After the defeat of the ‘Harelle’ in Rouen in 1382, the army removed the tongues from the bells that had summoned people to rise up against a tax on staples. The bell tower was later destroyed
After a flu-ridden and deadline-driven lapse in posting for almost three months, I’m pleased to be back with some new bloggage – and a double helping of news. And what better date is there to relaunch my blog than 1 May? So happy May Day, everyone.
My story “Bells of the Harelle” will appear in The Mammoth Book of the Vatican Vaults in spring 2015. And a new version of my old story, “Return of the Pikart Posse”, will be published in June in the Midnight Street anthology.Though these two stories differ in many ways, they share common historical threads and concerns.
The Mammoth Book of the Vatican Vaults is an alternate history anthology edited by David V Barrett and published by Constable and Robinson. It’s based on a unique premise:
“Pope John Paul (I) did not die a month after his accession in 1978; instead he lived on for over 25 years to become the most reforming pope of all time… he also opened up the most secret parts of the Vatican Library to scholars. The deepest vaults of the Vatican Library contain information which, if true, would cause many parts of accepted history to have to be rewritten.”
My contribution will be a tale of fourteenth-century rioting, eroticised heresy and quantum entanglement. Perhaps it’s a prequel to my novel-in-progress, Heretics, which is about a woman leader of the Pikarts or ‘Adamites’ in the Hussite revolution of fifteenth-century Bohemia. The Pikarts stood for all-out warfare against the church and feudal order, and sought to live according to a vision of sensuality and freedom. You could compare them to the Ranters in the English Revolution; this lot eventually took over an island in the Nezarka River.
“Bells of the Harelle” is set among the French/Flemish refugees from Lille and Tournai who eventually travelled to Bohemia and contributed to the more anarchistic strands within the Hussite revolution. Historians have traced the ideas of these people to a sect of Free Spirit-influenced heretics in Brussels called Homines Intelligentiae or Men of Understanding, which faced a crackdown from the Inquisition in 1410-11.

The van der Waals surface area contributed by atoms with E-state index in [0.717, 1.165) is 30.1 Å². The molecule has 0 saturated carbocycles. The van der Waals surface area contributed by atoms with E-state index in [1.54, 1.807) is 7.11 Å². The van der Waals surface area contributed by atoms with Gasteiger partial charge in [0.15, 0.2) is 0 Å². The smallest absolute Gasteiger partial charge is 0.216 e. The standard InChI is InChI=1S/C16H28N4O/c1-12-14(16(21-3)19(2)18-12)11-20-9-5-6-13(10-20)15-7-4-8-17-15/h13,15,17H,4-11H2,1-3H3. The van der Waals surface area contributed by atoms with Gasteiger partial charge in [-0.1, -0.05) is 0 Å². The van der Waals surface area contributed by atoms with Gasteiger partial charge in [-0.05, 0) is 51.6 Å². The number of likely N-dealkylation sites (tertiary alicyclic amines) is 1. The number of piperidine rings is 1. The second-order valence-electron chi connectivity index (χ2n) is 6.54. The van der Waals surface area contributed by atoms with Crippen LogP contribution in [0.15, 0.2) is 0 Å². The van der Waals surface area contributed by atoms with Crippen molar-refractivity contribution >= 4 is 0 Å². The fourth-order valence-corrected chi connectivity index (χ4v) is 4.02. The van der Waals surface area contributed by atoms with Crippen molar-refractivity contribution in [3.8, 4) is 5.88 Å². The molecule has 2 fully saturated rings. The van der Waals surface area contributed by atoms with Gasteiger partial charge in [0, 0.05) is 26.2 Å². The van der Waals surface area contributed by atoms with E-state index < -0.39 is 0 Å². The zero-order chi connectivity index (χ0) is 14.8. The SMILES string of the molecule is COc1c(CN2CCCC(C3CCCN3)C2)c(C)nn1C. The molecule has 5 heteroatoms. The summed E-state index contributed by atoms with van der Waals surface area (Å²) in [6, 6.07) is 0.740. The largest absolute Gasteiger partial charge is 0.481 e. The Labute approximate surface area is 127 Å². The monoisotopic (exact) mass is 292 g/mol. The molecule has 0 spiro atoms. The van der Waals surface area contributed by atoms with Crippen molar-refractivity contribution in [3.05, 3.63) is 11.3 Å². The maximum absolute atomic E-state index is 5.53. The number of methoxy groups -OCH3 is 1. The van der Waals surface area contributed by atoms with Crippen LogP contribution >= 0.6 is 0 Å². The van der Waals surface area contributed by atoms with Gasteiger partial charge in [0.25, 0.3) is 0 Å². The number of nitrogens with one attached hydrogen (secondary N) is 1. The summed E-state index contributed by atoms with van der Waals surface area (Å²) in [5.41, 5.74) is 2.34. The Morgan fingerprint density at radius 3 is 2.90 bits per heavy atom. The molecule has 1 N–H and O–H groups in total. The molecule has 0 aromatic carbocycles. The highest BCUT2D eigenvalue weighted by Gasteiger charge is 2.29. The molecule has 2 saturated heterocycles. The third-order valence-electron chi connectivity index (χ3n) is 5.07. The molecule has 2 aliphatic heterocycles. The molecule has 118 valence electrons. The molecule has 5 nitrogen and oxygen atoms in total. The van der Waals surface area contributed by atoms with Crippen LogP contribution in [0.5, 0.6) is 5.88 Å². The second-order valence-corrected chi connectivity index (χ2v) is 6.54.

Fragments from the proceedings against the Homines Intelligentiae also refer to several women of understanding, especially an older woman called Seraphine. She declares that spiritual love could not exist without carnal love, and such pleasures are as necessary to life as eating and drinking. From the scraps of information available from her persecutors, Seraphine comes across as a tough, salty and humorous character. So this story became Seraphine’s story. It begins with a revolt of weavers in 1380s Ghent, Seraphine’s decision to leave an unhappy marriage and a life-changing encounter on the turbulent streets of Rouen.
My writing often involves some historical component, usually provoked by an obscure but fascinating footnote. I enjoy weaving a story from sketchy clues or speculations about a simple object or work of art, and bringing hidden history into the open. Heretics was sparked by a reference to a woman leader of the Pikarts/Adamites called Maria. Less is known about her than Seraphine; all we have for Maria is a name.
The so-called Adamites (the term was first applied to the Bohemian revolutionaries by an eighteenth-century historian) received very bad press from the likes of Norman Cohn in The Pursuit of the Millennium. He regarded them simply as thugs. But surviving historical accounts were written by the Pikarts’ enemies, whether they were conservative Catholics, mainstream Hussites or Cold War-influenced historians like Cohn.
The Czech edition of Robert Kalivoda’s book, published in 1961